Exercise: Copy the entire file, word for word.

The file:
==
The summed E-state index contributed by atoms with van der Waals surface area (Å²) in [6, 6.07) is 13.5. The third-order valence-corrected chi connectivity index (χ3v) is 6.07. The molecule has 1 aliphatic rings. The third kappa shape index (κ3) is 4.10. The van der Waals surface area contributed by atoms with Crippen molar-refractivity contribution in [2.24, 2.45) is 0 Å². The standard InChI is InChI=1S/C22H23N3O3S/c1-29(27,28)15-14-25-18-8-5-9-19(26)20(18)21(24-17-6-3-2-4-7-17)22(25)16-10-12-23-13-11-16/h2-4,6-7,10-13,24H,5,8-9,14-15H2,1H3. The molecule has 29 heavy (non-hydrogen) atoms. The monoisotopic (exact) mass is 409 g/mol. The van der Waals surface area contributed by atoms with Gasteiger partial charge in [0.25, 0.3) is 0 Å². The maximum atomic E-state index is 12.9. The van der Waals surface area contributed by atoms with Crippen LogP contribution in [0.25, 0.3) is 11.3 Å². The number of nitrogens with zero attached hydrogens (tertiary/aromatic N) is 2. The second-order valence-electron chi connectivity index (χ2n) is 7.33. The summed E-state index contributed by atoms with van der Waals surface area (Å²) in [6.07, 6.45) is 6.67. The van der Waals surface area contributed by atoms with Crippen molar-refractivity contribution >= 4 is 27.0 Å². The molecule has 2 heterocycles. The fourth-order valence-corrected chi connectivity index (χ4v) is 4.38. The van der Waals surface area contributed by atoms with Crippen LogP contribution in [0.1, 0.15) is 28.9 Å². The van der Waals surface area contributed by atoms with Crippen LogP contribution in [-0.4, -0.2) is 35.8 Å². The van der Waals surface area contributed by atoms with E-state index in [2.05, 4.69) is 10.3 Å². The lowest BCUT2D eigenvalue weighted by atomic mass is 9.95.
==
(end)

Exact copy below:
The summed E-state index contributed by atoms with van der Waals surface area (Å²) in [6, 6.07) is 13.5. The third-order valence-corrected chi connectivity index (χ3v) is 6.07. The molecule has 1 aliphatic rings. The third kappa shape index (κ3) is 4.10. The van der Waals surface area contributed by atoms with Crippen molar-refractivity contribution in [2.24, 2.45) is 0 Å². The standard InChI is InChI=1S/C22H23N3O3S/c1-29(27,28)15-14-25-18-8-5-9-19(26)20(18)21(24-17-6-3-2-4-7-17)22(25)16-10-12-23-13-11-16/h2-4,6-7,10-13,24H,5,8-9,14-15H2,1H3. The molecule has 29 heavy (non-hydrogen) atoms. The monoisotopic (exact) mass is 409 g/mol. The van der Waals surface area contributed by atoms with Gasteiger partial charge in [0.25, 0.3) is 0 Å². The maximum atomic E-state index is 12.9. The van der Waals surface area contributed by atoms with Crippen LogP contribution in [0.25, 0.3) is 11.3 Å². The number of nitrogens with zero attached hydrogens (tertiary/aromatic N) is 2. The second-order valence-electron chi connectivity index (χ2n) is 7.33. The summed E-state index contributed by atoms with van der Waals surface area (Å²) in [6.07, 6.45) is 6.67. The van der Waals surface area contributed by atoms with Crippen molar-refractivity contribution >= 4 is 27.0 Å². The molecule has 2 heterocycles. The fourth-order valence-corrected chi connectivity index (χ4v) is 4.38. The van der Waals surface area contributed by atoms with Crippen LogP contribution in [0.1, 0.15) is 28.9 Å². The van der Waals surface area contributed by atoms with Crippen LogP contribution in [-0.4, -0.2) is 35.8 Å². The van der Waals surface area contributed by atoms with E-state index in [2.05, 4.69) is 10.3 Å². The lowest BCUT2D eigenvalue weighted by atomic mass is 9.95.